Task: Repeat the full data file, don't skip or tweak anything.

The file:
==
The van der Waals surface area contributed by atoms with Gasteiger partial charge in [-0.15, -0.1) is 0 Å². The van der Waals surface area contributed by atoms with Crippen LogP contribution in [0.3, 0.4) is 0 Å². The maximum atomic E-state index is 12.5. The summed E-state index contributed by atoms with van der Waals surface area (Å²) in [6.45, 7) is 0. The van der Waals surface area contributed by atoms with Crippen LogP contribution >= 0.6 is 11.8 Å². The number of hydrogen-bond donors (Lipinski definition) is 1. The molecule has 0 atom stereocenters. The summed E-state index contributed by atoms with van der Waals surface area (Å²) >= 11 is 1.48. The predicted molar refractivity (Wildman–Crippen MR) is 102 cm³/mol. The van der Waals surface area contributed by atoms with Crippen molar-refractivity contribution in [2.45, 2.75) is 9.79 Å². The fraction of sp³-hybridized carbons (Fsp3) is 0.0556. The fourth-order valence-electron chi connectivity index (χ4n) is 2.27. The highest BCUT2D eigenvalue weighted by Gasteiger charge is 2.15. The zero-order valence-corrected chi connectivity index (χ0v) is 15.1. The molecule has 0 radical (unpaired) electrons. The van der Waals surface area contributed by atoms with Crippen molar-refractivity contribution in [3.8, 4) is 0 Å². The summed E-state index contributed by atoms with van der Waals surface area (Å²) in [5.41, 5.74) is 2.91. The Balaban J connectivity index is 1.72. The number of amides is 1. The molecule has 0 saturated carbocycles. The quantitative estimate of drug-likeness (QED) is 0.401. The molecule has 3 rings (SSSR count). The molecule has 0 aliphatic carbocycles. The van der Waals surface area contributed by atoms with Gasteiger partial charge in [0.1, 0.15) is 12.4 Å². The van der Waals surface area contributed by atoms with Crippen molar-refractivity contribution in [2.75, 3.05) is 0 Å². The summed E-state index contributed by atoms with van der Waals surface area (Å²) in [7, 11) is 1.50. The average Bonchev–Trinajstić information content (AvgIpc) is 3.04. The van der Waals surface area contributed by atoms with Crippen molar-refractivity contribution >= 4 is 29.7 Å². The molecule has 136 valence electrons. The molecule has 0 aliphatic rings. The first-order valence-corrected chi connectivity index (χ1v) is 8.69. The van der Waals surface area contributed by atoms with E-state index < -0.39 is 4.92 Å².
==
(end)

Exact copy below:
The van der Waals surface area contributed by atoms with Gasteiger partial charge in [-0.15, -0.1) is 0 Å². The van der Waals surface area contributed by atoms with Crippen LogP contribution in [0.3, 0.4) is 0 Å². The maximum atomic E-state index is 12.5. The summed E-state index contributed by atoms with van der Waals surface area (Å²) in [6.45, 7) is 0. The van der Waals surface area contributed by atoms with Crippen LogP contribution >= 0.6 is 11.8 Å². The number of hydrogen-bond donors (Lipinski definition) is 1. The molecule has 0 atom stereocenters. The summed E-state index contributed by atoms with van der Waals surface area (Å²) >= 11 is 1.48. The predicted molar refractivity (Wildman–Crippen MR) is 102 cm³/mol. The van der Waals surface area contributed by atoms with Crippen molar-refractivity contribution in [2.45, 2.75) is 9.79 Å². The fraction of sp³-hybridized carbons (Fsp3) is 0.0556. The fourth-order valence-electron chi connectivity index (χ4n) is 2.27. The highest BCUT2D eigenvalue weighted by Gasteiger charge is 2.15. The zero-order valence-corrected chi connectivity index (χ0v) is 15.1. The molecule has 0 radical (unpaired) electrons. The van der Waals surface area contributed by atoms with Crippen molar-refractivity contribution in [3.8, 4) is 0 Å². The summed E-state index contributed by atoms with van der Waals surface area (Å²) in [5.41, 5.74) is 2.91. The Balaban J connectivity index is 1.72. The number of amides is 1. The molecule has 0 saturated carbocycles. The quantitative estimate of drug-likeness (QED) is 0.401. The molecule has 3 rings (SSSR count). The molecule has 0 aliphatic carbocycles. The van der Waals surface area contributed by atoms with Gasteiger partial charge in [0.1, 0.15) is 12.4 Å². The van der Waals surface area contributed by atoms with Crippen molar-refractivity contribution in [2.75, 3.05) is 0 Å². The summed E-state index contributed by atoms with van der Waals surface area (Å²) in [7, 11) is 1.50. The average Bonchev–Trinajstić information content (AvgIpc) is 3.04. The van der Waals surface area contributed by atoms with Crippen molar-refractivity contribution >= 4 is 29.7 Å². The molecule has 136 valence electrons. The molecule has 0 aliphatic rings. The first-order valence-corrected chi connectivity index (χ1v) is 8.69. The van der Waals surface area contributed by atoms with E-state index < -0.39 is 4.92 Å².